Diane Mack: It's so much more than a game
There, they were on the top of the stairs. I nearly tripped over them, carrying clean sheets to the second-floor bedrooms.
They were covered with duct tape and dirt. They were black with 14 holes each. They were a visual memory of ten years of his life.
They were Jeremy’s football cleats from 2006. What a memory.
I have written more about football in two months than I have in the past 20 years.
I’ve always felt football to be a barbaric sport. Yes, who would want to jump onto another human body for a couple of hours? Not me.
I have also taken it personally when they say “wide receiver.” That’s because I always wanted to be a “thin receiver.” Oh well, I can dream.
Anyway, there on the top of the stairs were the size 12 football cleats that carried my son Jeremy, with his team, to a state victory. What a game!
You know, sports can keep kids involved. I have told many friends, “If they’re involved in positive things, they won't be in negative things.”
But we still need to patrol their activity. Some friends are good. Some are not so good.
I still pray for good friends for all my kids, and five are married!
Anyway, I sat down on the top of the stairs and recalled dozens of football games. I thought I was going to cry.
Most players wore black eye makeup and pads.
After the games, when they walked in the front door, oh my, it was nauseating. The uniforms could have walked to the washer by themselves. I used gallons of Clorox.
There were long nights in emergency rooms. Weeks later, there were stinky, sweaty casts with numerous signatures, including our dog Dallas.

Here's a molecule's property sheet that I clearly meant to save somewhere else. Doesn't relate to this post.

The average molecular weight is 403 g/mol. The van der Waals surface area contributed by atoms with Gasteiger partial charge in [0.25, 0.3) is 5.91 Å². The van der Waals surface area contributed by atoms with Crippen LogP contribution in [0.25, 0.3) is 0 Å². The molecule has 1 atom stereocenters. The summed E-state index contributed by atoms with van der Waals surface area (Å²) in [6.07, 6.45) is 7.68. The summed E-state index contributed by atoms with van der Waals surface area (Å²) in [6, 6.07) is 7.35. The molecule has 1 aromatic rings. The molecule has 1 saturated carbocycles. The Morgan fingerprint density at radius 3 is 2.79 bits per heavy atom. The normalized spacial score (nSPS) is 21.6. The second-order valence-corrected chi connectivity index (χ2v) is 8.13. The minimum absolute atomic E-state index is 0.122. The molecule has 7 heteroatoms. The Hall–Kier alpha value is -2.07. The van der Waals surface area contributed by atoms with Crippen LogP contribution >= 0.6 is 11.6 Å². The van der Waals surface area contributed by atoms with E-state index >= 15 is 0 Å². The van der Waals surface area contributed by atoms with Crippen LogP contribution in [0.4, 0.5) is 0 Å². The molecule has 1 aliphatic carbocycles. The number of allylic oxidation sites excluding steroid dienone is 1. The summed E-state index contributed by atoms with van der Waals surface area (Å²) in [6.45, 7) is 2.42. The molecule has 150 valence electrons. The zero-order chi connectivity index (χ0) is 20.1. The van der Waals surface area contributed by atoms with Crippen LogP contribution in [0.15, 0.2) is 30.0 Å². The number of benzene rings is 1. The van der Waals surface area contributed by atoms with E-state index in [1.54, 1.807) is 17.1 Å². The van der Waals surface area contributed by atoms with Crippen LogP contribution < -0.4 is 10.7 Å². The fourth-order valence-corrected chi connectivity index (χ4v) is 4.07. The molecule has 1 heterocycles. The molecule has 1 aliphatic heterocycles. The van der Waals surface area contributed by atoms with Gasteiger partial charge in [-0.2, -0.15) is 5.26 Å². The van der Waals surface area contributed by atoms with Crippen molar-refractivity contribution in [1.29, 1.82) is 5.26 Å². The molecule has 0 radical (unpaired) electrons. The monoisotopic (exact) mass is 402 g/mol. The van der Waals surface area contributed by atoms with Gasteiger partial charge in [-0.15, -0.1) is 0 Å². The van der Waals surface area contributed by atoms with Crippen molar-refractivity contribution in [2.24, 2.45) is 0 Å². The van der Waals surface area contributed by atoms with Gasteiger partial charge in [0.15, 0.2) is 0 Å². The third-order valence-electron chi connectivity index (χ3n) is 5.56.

There were some games in which I could tell that my son had cried, under his helmet. Maybe it was pain. Maybe it was happiness. I didn’t know.
But Jeremy, your mom cried, too. I didn’t want you hurt. I only wanted you safe. I wanted you protected, and that was one place where I had to step back and let you protect yourself.
Boy, the memories are spilling over.
I recall the year I ran over your helmet after a practice. It didn’t hurt the helmet, but my van never drove the same.
Remember the year when your coach wouldn’t let you play? He didn’t think you were good enough. I cried to sleep that night, as I’m sure you did.
Shame he wasn’t around when they offered you a full ride to K-State.
I recall the special gloves you needed to better grip the ball. You also wanted a tire hung, just like your brother, Adam, so you could practice throwing the ball.
Jeremy, those years as a quarterback made you a better receiver. And those years kept you busy and happy. You loved the game.
I never really liked football. But the best part was I knew where you were on those nights.
And when you came home, you were exhausted, too exhausted to get in trouble.
I need to stop daydreaming and get a grip. I also need to put the laundry away. I have too much to do today to reminisce about football.
But I can’t.
Jeremy, those duct-taped, leather-worn shoes carried you through many years of the game. Although your last Friday game in 2006, your high school finale, was the best with 15 good senior boys, 11 wonderful coaches, and a remarkable trainer. I liked that.
I’m starting to tear up again.
It’s those darn smelly cleats stinging my eyes.
No it’s not. It’s the warmth, excitement and success of an awesome autumn athletic sport which will remain in my heart forever.
Diane Mack is coordinator of Putting Families First, Jackson County's Family Week Foundation. Email her at Director@jacksoncountyfamilyweek.org.